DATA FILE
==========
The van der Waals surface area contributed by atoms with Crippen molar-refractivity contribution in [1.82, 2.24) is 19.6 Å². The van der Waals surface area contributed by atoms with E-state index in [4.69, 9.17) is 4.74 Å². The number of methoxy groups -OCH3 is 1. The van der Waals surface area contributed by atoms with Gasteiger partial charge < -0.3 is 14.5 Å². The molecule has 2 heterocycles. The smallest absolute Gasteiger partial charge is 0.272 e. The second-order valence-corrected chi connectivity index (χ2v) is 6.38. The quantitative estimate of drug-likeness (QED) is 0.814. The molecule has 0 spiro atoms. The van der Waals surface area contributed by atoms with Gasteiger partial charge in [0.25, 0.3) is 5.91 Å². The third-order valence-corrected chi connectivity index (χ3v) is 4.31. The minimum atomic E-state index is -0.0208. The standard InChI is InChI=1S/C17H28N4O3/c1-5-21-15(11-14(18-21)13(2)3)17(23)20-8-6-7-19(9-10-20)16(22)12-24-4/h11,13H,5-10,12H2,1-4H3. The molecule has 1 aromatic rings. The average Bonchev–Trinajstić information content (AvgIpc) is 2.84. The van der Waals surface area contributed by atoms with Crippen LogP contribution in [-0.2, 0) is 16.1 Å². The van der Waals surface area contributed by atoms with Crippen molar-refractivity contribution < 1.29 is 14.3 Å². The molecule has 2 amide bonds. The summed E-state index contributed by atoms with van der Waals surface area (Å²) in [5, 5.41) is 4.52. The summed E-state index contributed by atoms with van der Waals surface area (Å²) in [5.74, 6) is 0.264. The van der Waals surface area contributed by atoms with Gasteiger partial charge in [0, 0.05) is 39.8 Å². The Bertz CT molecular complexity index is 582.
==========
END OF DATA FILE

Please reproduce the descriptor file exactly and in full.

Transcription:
The van der Waals surface area contributed by atoms with Crippen molar-refractivity contribution in [1.82, 2.24) is 19.6 Å². The van der Waals surface area contributed by atoms with E-state index in [4.69, 9.17) is 4.74 Å². The number of methoxy groups -OCH3 is 1. The van der Waals surface area contributed by atoms with Gasteiger partial charge < -0.3 is 14.5 Å². The molecule has 2 heterocycles. The smallest absolute Gasteiger partial charge is 0.272 e. The second-order valence-corrected chi connectivity index (χ2v) is 6.38. The quantitative estimate of drug-likeness (QED) is 0.814. The molecule has 0 spiro atoms. The van der Waals surface area contributed by atoms with Gasteiger partial charge in [0.25, 0.3) is 5.91 Å². The third-order valence-corrected chi connectivity index (χ3v) is 4.31. The minimum atomic E-state index is -0.0208. The standard InChI is InChI=1S/C17H28N4O3/c1-5-21-15(11-14(18-21)13(2)3)17(23)20-8-6-7-19(9-10-20)16(22)12-24-4/h11,13H,5-10,12H2,1-4H3. The molecule has 1 aromatic rings. The average Bonchev–Trinajstić information content (AvgIpc) is 2.84. The van der Waals surface area contributed by atoms with Crippen LogP contribution in [-0.2, 0) is 16.1 Å². The van der Waals surface area contributed by atoms with Crippen molar-refractivity contribution < 1.29 is 14.3 Å². The molecule has 2 amide bonds. The summed E-state index contributed by atoms with van der Waals surface area (Å²) in [5, 5.41) is 4.52. The summed E-state index contributed by atoms with van der Waals surface area (Å²) in [5.74, 6) is 0.264. The van der Waals surface area contributed by atoms with Gasteiger partial charge in [0, 0.05) is 39.8 Å². The Bertz CT molecular complexity index is 582.